Word of the Year: Identity

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Yoshika Sangal | December 28, 2015



In the year 2015, world witnessed many occasions that made us question our ‘being’. The thing that defines us into who we are, what we believe in and what we think is worth pursuing.


Dictionary.com this year, on account of all events that made headlines in the world, chose the word of the year as ‘identity’.
Etymologically this word comes from the Latin term ‘idem’ which means ‘the same’.

As an extension to this, Oxford dictionary gives two meanings to identity. One of them is ‘a close similarity or affinity’, a kind of understanding and oneness that many enjoy being born in a community.

In India, this was first seen by the iconic win of Arvind Kejriwal in Delhi assembly elections held in February. His ruling symbol or ‘identity’ mark was that of the ‘aam aadmi’ or the common man. Targeting lakhs of working class in the city, the party aimed to serve the common man’s needs and ‘broom away’ the corrupt. This, coupled with the ideology of a ‘youth-centric party’, led for its smoothened victory.
The foremost meaning of identity is, ‘the fact of being who or what a person or thing is’.

An article by the New York Times titled ‘The Year We Obsessed Over Identity’ said “Gender roles are merging. Races are being shed. In the last six years or so, but especially in 2015, we’ve been made to see how trans and bi and poly-ambi-omni- we are.” In light of India, this remains eternally true as people struggling to find themselves, end up acting in ways that contradict their very beliefs.    

In the many instances of communal unrest this year in India, each member of the respective groups strived to hold on to their identities. The race we are born into maybe ‘accidents of birth’ as John Rawls puts it, but intolerance of being separated or supressed in lieu of being a part of that community is something we are ready to fight our entire life.
 
As proved by the Patidars of Gujarat, their agitation seeking Other Backward Class (OBC) status, held public demonstrations starting in the month of July. Their OBC status would ensure their reservation in government jobs and educational institutes.

The two-month protest stirred thousands of people across the state. Riots, arrests, a state curfew and subsequent deaths later, the mass movement resumed the national debate on reservation.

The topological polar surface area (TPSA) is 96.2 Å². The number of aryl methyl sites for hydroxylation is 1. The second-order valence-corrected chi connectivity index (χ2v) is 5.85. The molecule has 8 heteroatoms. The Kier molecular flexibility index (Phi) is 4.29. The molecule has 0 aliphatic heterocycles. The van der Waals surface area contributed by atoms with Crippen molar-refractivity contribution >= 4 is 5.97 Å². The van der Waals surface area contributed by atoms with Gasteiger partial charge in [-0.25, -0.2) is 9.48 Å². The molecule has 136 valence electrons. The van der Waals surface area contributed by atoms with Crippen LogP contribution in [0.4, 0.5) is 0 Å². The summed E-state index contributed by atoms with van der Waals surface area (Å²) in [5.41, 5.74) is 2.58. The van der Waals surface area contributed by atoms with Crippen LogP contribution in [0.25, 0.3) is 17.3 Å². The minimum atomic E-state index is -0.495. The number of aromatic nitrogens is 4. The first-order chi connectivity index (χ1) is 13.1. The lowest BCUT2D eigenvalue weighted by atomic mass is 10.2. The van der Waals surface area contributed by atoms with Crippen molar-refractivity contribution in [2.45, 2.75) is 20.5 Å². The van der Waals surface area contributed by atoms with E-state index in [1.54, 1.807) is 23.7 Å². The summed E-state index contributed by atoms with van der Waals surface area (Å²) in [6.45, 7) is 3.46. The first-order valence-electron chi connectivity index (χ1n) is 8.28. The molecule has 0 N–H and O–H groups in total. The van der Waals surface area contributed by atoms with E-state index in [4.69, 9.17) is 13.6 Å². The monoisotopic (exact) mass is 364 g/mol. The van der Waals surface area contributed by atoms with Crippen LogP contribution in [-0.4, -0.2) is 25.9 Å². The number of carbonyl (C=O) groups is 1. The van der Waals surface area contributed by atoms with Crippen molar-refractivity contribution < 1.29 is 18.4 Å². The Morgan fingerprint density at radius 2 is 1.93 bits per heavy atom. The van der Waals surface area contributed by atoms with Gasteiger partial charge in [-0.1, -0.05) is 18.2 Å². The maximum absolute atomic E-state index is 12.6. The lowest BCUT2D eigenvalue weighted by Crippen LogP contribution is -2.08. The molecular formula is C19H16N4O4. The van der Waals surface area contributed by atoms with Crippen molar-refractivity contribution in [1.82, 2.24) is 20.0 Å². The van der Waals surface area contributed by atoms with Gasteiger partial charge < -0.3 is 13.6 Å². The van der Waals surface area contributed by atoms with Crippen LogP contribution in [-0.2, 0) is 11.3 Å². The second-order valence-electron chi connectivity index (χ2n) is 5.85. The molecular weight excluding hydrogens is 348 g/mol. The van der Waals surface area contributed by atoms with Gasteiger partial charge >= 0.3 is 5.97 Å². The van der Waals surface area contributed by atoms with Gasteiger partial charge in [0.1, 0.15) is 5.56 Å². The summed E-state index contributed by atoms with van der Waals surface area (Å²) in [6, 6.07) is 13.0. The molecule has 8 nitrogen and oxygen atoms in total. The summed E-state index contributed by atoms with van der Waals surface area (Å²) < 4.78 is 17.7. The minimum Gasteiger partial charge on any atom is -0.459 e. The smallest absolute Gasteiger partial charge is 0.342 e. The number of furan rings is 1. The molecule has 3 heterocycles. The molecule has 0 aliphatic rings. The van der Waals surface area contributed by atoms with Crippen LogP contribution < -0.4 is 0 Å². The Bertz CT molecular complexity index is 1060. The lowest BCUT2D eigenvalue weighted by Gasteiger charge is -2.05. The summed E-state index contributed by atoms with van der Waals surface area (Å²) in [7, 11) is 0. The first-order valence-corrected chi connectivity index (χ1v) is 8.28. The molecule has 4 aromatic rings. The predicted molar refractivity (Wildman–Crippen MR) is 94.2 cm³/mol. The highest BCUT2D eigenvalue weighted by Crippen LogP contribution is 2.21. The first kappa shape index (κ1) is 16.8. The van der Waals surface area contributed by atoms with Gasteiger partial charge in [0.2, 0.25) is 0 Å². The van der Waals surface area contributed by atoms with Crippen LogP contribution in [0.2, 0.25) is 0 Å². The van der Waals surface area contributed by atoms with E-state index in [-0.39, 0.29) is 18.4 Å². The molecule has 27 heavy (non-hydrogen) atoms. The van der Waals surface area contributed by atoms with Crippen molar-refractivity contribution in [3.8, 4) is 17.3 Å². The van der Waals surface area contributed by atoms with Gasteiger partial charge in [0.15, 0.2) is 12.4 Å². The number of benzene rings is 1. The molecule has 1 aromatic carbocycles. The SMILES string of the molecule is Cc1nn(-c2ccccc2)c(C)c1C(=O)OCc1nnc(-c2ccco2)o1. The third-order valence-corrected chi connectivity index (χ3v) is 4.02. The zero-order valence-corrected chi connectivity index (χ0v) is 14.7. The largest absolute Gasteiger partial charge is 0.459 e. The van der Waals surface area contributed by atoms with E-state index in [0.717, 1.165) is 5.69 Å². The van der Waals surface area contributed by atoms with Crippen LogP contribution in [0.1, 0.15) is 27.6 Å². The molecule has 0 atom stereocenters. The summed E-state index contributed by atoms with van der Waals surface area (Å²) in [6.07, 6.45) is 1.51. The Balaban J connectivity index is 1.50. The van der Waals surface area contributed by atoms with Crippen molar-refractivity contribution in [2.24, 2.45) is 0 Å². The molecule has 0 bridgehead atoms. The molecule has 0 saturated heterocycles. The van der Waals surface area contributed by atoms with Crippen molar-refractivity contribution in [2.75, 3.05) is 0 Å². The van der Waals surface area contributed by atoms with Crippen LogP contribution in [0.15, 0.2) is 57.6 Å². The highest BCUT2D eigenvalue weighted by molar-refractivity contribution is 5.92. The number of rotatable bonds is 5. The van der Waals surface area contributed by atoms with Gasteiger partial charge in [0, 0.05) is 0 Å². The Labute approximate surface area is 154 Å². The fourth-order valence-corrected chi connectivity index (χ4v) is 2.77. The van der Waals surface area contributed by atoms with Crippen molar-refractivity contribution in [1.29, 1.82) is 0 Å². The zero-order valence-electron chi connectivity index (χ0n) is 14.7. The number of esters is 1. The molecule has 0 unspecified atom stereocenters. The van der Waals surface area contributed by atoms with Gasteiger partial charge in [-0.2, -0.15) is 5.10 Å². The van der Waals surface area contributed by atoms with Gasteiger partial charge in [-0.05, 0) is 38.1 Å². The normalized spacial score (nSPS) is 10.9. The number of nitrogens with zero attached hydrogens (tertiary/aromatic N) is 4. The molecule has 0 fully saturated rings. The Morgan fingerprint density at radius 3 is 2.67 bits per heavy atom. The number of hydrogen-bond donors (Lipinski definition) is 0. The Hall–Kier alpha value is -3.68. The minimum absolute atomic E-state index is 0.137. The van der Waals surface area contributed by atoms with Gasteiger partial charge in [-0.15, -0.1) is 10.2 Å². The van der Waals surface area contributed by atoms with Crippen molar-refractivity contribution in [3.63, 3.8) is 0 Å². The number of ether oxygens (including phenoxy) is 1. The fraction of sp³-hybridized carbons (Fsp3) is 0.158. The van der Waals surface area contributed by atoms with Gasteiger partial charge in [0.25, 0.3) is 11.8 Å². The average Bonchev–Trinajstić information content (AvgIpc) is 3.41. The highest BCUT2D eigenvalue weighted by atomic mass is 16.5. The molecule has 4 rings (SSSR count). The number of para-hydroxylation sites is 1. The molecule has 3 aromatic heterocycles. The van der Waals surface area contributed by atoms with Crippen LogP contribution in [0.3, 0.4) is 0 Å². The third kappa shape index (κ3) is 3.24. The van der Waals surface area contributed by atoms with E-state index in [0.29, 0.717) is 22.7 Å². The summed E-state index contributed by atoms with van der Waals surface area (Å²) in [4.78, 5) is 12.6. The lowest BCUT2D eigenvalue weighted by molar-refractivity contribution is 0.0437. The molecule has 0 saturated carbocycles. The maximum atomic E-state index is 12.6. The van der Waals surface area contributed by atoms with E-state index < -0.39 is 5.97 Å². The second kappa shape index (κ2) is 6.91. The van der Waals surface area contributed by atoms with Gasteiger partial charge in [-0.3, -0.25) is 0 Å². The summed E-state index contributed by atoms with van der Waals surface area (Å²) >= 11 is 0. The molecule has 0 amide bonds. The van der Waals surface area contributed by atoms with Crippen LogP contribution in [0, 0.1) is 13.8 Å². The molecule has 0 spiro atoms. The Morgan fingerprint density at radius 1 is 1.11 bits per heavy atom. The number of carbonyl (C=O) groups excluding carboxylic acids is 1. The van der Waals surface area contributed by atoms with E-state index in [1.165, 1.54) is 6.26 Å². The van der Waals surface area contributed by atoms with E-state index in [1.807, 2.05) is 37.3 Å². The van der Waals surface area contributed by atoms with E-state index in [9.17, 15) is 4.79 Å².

As one minority protested in masses for equal identification, another faced immolation.

Dalits of the country witnessed a tragedy in the month of October when a family of four were set ablaze in their house, which killed two children and critically injured their parents. Reportedly attacked by the Rajput community, in grief, the villagers sort justice by walking hand in hand, shouting slogans, and carrying the bodies of the two children.
 
Henri Tajfel's social identity theory can be of utmost relevance here. When ethnic minorities feel their identity threatened, they emphasize their other social identities to maintain a positive self-concept. This brings out both similarities within a group and differences between groups.

India since decades has witnessed religious identities being threatened.

This year’s most talked about incident was that of the Dadri lynching case of September. A Muslim family in Dadri village of Uttar Pradesh was attacked based on rumours that the family had consumed beef. A 52-year old Akhlaq was killed and his 22-year old son seriously injured.
 
The whole country roared in despair the level of intolerance that the people had and the lengths they would go to preserve their identity with their religion.

So much so, that they blur the differences of right or wrong, just or unjust, moral and immoral. Bollywood stars Aamir Khan and Shah Rukh Khan, on their comments about intolerance, were charged by politicians and social media for being intruders of nationalism and that they should be sent to Pakistan. The debate as much was that of identity crisis.

For the perpetrator, an attempt to show their loyalty to their panentheistic symbols of their religion. For the victim; to live in a state where he is continuously scanned by people of majority groups and his struggle to understand where he belongs. For the nation, an open debate as to where their integrity lies, in humanity.
 
Identity is a homonym to all who chose to define themselves in different ways. The year ended with Delhi’s protest over release of the juvenile convict of Nirbhaya’s gang rape on December 16, 2012. A 23-year old girl was raped by six men in a bus and she succumbed to her injuries a few days later. This incident had created a worldwide protest against safety of women and justice given to rape victims.

To pay homage to her daughter, three years later, her mother took her daughter’s real name in public as Jyoti Singh. She claimed she was not ashamed to take her name and that those who commit such heinous crimes should be ashamed and not their families.
 

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